“You Can’t Take It With You” Find out who is really crazy when a pair of lovebirds bring their mismatched families together in this screwball comedy. The delightfully mad Sycamores celebrate independence, freedom from convention, and merry mayhem. The exacting Kirbys believe in rules, hard work, and rigid organization. Merry mayhem ensues when Alice Sycamore falls in love with Tony Kirby—and Tony brings his conservative, straight-laced parents to the bohemian, freethinking Sycamore family residence for dinner. Literal and figurative fireworks erupt over the course of the evening. Written by George S. Kaufman and Moss Hart, and directed by Gigi Bermingham, it runs October 18 through December 9 at the Antaeus Company in North Hollywood. For tickets call 818-506-1983 or visit www.antaeus.org.

“Faith: Part One of a Mexican Trilogy” Silvestre and Esperanza Morales and their children are in Arizona, a couple decades after the Mexican Revolution, during the administration of Franklin Delano Roosevelt. The family is poor, but still better off than the older generation was in Mexico. Silvestre and Esperanaza have three daughters, all born in the U.S.A. The girls have never been to Mexico, and America is all the country they know. Esperanza is very Old World and strict with them. Silvestre is more easy-going. The girls are beautiful and musically talented, and Las Hermanas Morales find approval entering amateur singing competitions. Faith, the eldest, wants to go to Los Angeles to sing in nightclubs, which can only enrage her mother. All three youngsters are approaching womanhood, which means they are tempted by boys and sex and other trouble-making pursuits. Silvestre is a miner and also a union organizer, an activity deeply rooted in his Catholic faith, which will nonetheless place him in great danger. He has also kept a secret hidden in his heart, away from Esperanza’s view. Written by Evelina Fernandez, and directed by Jose Luis Valenzuela, it runs October 19 through November 11 at the Los Angeles Theatre Center in Los Angeles. For tickets call 866-811-4111 or visit www.thelatc.org.

 

“Hah Nah” In December, 1950, U.S. Army nurse Lieutenant Hah Nah Song is encamped with her Mobile Army Surgical Hospital (M.A.S.H.) unit in her father’s hometown of Kaesung, Korea, where her unit treats army and civilian casualties as a result of fighting against the Communist North Koreans. She has a personal agenda: to reunite with her father, who went missing five years earlier after he left America to return to Kaesung and reclaim his house, liberated at the end of World War II from the Japanese occupier. However, his house is on land controlled by the North. Her private mission is complicated in several ways. There is the challenge of the brutally severe Korean winter; she will risk court martial; and she is pursued by two Anglo officers in love with her. Written by Joy Cha, and directed by Gary Lee Reed, it runs October 19 through November 25 at the Lounge Theatre 2 in Hollywood. For tickets call 323-391-4694 or visit www.hahnah.com.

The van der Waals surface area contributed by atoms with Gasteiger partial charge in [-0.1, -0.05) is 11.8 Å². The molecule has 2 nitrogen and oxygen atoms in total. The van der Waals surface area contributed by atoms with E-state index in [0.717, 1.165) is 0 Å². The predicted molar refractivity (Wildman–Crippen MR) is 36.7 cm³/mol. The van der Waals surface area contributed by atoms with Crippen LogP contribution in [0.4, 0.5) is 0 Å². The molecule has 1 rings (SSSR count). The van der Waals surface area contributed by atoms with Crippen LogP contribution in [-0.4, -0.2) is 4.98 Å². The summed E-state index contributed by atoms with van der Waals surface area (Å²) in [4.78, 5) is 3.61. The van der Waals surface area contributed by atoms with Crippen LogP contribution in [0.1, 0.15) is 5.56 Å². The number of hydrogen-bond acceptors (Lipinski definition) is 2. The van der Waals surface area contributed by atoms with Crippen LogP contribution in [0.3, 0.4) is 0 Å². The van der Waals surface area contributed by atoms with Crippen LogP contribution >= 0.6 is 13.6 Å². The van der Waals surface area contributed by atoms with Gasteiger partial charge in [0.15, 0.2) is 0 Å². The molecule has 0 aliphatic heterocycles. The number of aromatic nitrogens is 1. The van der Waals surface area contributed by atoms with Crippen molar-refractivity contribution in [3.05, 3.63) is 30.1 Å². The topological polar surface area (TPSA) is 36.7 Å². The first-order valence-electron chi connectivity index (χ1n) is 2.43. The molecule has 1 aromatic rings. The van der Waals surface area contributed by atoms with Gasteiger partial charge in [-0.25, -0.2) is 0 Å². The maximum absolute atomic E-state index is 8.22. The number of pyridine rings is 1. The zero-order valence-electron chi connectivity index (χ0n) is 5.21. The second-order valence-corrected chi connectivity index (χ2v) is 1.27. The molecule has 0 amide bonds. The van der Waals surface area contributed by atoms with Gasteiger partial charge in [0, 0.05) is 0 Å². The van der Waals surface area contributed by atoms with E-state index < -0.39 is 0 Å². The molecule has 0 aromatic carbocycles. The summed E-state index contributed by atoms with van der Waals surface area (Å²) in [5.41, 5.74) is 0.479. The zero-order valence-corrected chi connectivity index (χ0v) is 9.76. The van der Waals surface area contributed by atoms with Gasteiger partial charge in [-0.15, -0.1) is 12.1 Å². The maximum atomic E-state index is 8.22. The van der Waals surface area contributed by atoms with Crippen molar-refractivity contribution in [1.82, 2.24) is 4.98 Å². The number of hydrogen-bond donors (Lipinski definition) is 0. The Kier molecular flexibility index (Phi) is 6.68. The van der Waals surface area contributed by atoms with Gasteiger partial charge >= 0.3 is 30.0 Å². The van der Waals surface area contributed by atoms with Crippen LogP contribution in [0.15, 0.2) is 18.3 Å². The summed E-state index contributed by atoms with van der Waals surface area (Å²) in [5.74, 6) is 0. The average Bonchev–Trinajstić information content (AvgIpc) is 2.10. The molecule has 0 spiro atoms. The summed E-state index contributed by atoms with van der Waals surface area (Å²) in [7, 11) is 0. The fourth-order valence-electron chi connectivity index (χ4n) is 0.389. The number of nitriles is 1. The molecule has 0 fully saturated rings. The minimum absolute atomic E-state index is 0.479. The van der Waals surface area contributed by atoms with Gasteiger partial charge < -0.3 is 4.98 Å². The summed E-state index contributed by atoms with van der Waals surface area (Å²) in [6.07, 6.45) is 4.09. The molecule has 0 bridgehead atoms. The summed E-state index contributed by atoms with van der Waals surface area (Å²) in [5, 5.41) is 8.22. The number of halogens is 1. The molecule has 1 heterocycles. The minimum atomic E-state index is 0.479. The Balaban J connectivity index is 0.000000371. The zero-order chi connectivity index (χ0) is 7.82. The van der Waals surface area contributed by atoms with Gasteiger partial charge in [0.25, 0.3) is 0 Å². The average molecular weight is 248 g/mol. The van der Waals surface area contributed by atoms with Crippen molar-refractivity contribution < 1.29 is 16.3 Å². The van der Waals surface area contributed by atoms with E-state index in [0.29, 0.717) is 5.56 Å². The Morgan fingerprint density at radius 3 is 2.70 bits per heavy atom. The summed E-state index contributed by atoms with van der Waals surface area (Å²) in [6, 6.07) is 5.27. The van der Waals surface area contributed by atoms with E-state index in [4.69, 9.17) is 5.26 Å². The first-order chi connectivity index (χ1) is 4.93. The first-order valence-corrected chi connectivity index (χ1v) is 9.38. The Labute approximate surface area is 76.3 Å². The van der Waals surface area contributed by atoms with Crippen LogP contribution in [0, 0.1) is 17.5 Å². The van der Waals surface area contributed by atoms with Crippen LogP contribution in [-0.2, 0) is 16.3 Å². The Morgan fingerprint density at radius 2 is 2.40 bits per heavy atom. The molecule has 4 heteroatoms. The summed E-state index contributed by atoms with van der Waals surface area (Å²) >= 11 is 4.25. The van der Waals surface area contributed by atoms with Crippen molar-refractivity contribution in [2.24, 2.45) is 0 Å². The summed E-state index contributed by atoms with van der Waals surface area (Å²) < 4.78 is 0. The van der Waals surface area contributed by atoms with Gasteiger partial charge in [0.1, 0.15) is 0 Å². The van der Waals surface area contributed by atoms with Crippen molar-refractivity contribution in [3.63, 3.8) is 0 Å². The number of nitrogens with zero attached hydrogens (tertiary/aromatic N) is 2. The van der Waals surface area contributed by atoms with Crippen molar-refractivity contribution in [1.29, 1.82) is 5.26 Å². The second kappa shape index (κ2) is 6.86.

“I Ought To Be In Pictures” It’s 1980 and struggling screenwriter Herbert Tucker suddenly finds his estranged 19-year-old daughter Libby on his Hollywood doorstep. After sixteen years of disconnection, Libby sweeps into Herb’s home, convinced that he can give her the silver screen acting career she desires, and demanding the love and fatherly guidance he owes her. With the isolation of his California bungalow disturbed, Herb is forced to deal with the realities of fatherhood, and a renewed sense of direction that may affect his relationship with his on-again-off-again girlfriend Steffy. This funny and heartwarming story from one of America’s most renowned playwrights proves that even the most dysfunctional families can undergo astounding transformations. Written by Neil Simon, and directed by Gregg W. Brevoort, it runs October 19 through November 11 at the Falcon Theatre in Burbank. For tickets call 818-955-8101 or visit www.falcontheatre.com.

 

“In the Red and Brown Water” Lyrically weaving together elements of urban contemporary realism with West African mysticism, this tells the tale of Oya, who can run faster than anyone—but not fast enough to escape her fate. Her journey from the promise of youth to the complicated yearnings of womanhood is joyous, raucous, raw, and brazenly beautiful. Written by Tarell Alvin McCraney, and directed by Shirley Jo Finney, it runs October 20 through December 16 at the Fountain Theatre in Los Angeles. For tickets call 323-663-1525 or visit www.fountaintheatre.com.